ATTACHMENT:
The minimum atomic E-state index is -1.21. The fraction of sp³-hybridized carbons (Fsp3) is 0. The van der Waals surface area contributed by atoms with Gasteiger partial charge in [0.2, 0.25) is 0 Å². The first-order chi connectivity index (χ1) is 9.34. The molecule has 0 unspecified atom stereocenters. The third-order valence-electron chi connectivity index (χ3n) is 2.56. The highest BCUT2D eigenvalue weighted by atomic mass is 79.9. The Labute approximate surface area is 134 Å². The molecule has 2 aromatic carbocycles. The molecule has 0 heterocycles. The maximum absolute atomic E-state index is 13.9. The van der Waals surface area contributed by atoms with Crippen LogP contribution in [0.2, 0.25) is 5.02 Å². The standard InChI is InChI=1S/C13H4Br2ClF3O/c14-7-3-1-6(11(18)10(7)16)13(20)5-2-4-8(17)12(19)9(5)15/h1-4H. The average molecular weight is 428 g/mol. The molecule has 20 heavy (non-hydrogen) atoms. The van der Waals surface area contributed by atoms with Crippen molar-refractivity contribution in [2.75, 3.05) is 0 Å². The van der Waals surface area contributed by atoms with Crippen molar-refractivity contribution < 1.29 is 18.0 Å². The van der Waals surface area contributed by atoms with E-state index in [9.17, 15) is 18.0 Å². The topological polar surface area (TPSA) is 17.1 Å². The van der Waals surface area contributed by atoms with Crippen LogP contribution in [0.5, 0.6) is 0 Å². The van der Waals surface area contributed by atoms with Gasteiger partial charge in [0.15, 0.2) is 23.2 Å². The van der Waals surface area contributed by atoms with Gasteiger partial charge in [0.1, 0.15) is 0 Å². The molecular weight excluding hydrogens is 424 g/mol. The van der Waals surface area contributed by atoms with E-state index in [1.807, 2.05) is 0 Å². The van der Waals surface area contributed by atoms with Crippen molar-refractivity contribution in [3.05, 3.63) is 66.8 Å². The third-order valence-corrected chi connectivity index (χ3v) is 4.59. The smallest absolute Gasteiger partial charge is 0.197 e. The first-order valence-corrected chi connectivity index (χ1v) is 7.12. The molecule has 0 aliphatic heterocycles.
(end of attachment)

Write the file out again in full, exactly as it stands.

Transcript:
The minimum atomic E-state index is -1.21. The fraction of sp³-hybridized carbons (Fsp3) is 0. The van der Waals surface area contributed by atoms with Gasteiger partial charge in [0.2, 0.25) is 0 Å². The first-order chi connectivity index (χ1) is 9.34. The molecule has 0 unspecified atom stereocenters. The third-order valence-electron chi connectivity index (χ3n) is 2.56. The highest BCUT2D eigenvalue weighted by atomic mass is 79.9. The Labute approximate surface area is 134 Å². The molecule has 2 aromatic carbocycles. The molecule has 0 heterocycles. The maximum absolute atomic E-state index is 13.9. The van der Waals surface area contributed by atoms with Crippen LogP contribution in [0.2, 0.25) is 5.02 Å². The standard InChI is InChI=1S/C13H4Br2ClF3O/c14-7-3-1-6(11(18)10(7)16)13(20)5-2-4-8(17)12(19)9(5)15/h1-4H. The average molecular weight is 428 g/mol. The molecule has 20 heavy (non-hydrogen) atoms. The van der Waals surface area contributed by atoms with Crippen molar-refractivity contribution in [2.75, 3.05) is 0 Å². The van der Waals surface area contributed by atoms with Crippen molar-refractivity contribution < 1.29 is 18.0 Å². The van der Waals surface area contributed by atoms with E-state index in [9.17, 15) is 18.0 Å². The topological polar surface area (TPSA) is 17.1 Å². The van der Waals surface area contributed by atoms with Crippen LogP contribution in [0.5, 0.6) is 0 Å². The van der Waals surface area contributed by atoms with Gasteiger partial charge in [0.15, 0.2) is 23.2 Å². The van der Waals surface area contributed by atoms with Gasteiger partial charge in [0.1, 0.15) is 0 Å². The molecular weight excluding hydrogens is 424 g/mol. The van der Waals surface area contributed by atoms with E-state index in [1.807, 2.05) is 0 Å². The van der Waals surface area contributed by atoms with Crippen molar-refractivity contribution in [3.05, 3.63) is 66.8 Å². The third-order valence-corrected chi connectivity index (χ3v) is 4.59. The smallest absolute Gasteiger partial charge is 0.197 e. The first-order valence-corrected chi connectivity index (χ1v) is 7.12. The molecule has 0 aliphatic heterocycles.